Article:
Warning for courts as 99 Wiltshire children revealed to be at risk from drugs gangs
ALMOST 100 Wiltshire children are at risk of being exploited by ruthless County Lines gangs, detectives estimate in an explosive report for the courts.
In a statement detailing the impact of the County Lines phenomenon on the county, Det Supt Jeremy Carter said 99 children were at risk.
Around £50,000 was spent on heroin and crack cocaine in Wiltshire every day – split roughly 50:50 between Swindon and the rest of Wiltshire. There are an estimated 2,500 heroin addicts in Wiltshire – with just a fifth known to police.
And each user not in treatment was said to commit on average £26,000-worth of crime a year, predominantly acquisitive crimes like burglary and shop thefts.
Mr Carter, who retired from the force at the end of this year, said Wiltshire Police had been at the forefront of tackling County Lines, the name given to the trend for gangs from London, Birmingham and other cities to sell class A drugs to addicts in smaller cities and towns. They typically employ children and addicts as runners.
In a statement presented in evidence this month at one County Lines drugs case, Mr Carter said: “It is noted locally, regionally and nationally as a problem and because of the threat of harm that is posed to children it is one of the current threat priorities within the force.”
The gangs were constantly changing their operating model in response to police tactics. That ranged from employing under-16s as runners to courier heroin and crack cocaine from the capital via the M4 or Great Western mainline to grooming local children into the trade.
The senior detective said officers had “become aware of a certain number of London based gang members who have domiciled themselves in Wiltshire with partners and children while certain other gangs with an affinity to Wiltshire are sending people to deal drugs”.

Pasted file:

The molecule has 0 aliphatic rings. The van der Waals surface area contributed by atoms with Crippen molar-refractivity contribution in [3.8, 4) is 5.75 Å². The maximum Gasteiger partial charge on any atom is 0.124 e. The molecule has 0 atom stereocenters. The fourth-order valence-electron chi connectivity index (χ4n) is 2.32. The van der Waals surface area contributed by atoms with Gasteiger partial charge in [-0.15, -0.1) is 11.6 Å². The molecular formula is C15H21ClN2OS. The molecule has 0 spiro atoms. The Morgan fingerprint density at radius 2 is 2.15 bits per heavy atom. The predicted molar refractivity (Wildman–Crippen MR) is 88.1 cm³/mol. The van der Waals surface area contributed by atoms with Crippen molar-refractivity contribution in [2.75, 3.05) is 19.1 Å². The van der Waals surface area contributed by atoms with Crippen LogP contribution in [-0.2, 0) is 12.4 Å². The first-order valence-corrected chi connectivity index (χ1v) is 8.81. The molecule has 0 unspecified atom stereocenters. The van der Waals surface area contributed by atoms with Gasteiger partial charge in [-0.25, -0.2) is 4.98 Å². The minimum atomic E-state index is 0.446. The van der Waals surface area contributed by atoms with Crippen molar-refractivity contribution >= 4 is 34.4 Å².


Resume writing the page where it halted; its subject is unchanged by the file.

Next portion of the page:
This year has seen a number of high-profile convictions at Swindon Crown Court of higher-ups involved in running their own County Lines networks in the town.
They include Andre Hewitt, a former member of notorious Hackney gang the London Fields Boys and one of six people sentenced this month for their part in the ‘Alex’ drugs line. Hewitt, described as the main franchisee, was jailed for seven years and nine months.
It can take years to bring the drugs networks to court. But a new tactic that sees undercover police officers pose as addicts to order drugs from County Lines gangs has resulted in dozens of small-time runners charged. What is startling is the number of drugs lines those arrested have worked for. They include ‘Lucky’ line runner Lee Mapstone, youngster Connor Cahill, who was working for the ‘Jimmy’ line, and a 17-year-old boy peddling class As for the ‘Sanchez’ gang.
In October, more than 60 people were arrested as Swindon police swooped on suspected crack dens and dealers across the town.
Det Insp Paul Franklin of Wiltshire Police’s drugs squad said: “The number arrested not only shows the amount of drug gang activity going on in the county but also the concerted effort being made by Wiltshire Police to close these lines down.”
He added of lengthy jail sentences: “It a strong message to the organised gangs who control County Lines that you are not welcome in Swindon or Wiltshire; we will find you and you will be prosecuted.”
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